29.6.39.

Hot & sunny most of the day. One duck had hatched this morning. Later moved the hen to a new coop & left the more backward eggs with another broody. By evening 7 ducks; the eigtth° shows no signs of hatching but have put it under the hen for the night. The first ducks are fluffed up but show no disposition to walk about. Apparently ducklings are much slower to walk than chickens, being ‘weak in the legs’ (Mrs R.)[1].  Made an awning with adjustable sacking cover & put flat dish of water in coop.
Rehoed onions which are growing at last. Marrows also growing, one strongly. White rose out. 15 eggs.

[1] Probably Mrs Ridley, a neighbour. Peter Davison

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4 Responses to 29.6.39.

  1. Steve says:

    Back in April the New Yorker ran an essay by James Wood about Orwell. One of my favorite sentences:

    “There is an undoubted comety in Orwell’s never having realized that what was obviously utopian to him might strike at least half the population as a chaste nightmare.”

  2. Steve says:

    That is, “There is an undoubted comedy….” I was so busy noticing that wordpress treats “utopian” as a misspelling that I didn’t notice the warning about “comety.”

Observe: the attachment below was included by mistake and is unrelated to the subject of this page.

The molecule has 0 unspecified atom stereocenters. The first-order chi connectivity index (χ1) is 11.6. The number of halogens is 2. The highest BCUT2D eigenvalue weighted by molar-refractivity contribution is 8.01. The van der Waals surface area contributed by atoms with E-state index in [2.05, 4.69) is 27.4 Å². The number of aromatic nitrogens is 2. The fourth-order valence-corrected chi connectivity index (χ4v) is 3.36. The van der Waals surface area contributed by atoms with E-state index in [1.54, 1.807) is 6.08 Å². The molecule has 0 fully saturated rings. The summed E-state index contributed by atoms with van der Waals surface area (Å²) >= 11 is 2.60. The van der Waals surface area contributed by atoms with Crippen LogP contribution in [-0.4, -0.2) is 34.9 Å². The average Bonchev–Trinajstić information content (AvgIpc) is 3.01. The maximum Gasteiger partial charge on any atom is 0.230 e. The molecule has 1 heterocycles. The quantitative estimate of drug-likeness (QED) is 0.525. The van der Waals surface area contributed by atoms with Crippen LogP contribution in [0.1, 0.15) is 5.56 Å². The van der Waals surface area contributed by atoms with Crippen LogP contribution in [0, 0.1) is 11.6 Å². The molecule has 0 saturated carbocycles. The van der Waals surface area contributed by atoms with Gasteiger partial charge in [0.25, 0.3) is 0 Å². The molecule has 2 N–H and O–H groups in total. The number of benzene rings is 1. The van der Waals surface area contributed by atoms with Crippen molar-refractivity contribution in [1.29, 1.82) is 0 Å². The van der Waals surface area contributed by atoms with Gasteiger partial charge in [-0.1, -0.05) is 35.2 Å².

3. Max says:

    There is an undoubted comedy in James Wood’s not realizing that what is obviously utopian to him might strike at least half the human race as a sick nightmare.

  4. I don’t know Orwell’s utopian vision, though I do think his writings describe what it was not.

    Moments ago, my relentless staff of researchers reached the consensus that Utopia is not necessarily utopian:

    Unlike the fictional society depicted in George Orwell’s Nineteen Eighty-Four, a dystopia does not pretend to be utopian, whereas an anti-utopia appears to strive intentionally to be utopian—to be intended by its creators to be utopian—but a fatal flaw or another unanticipated factor has destroyed or twisted the intended utopian world or conception, resulting in its antithesis.

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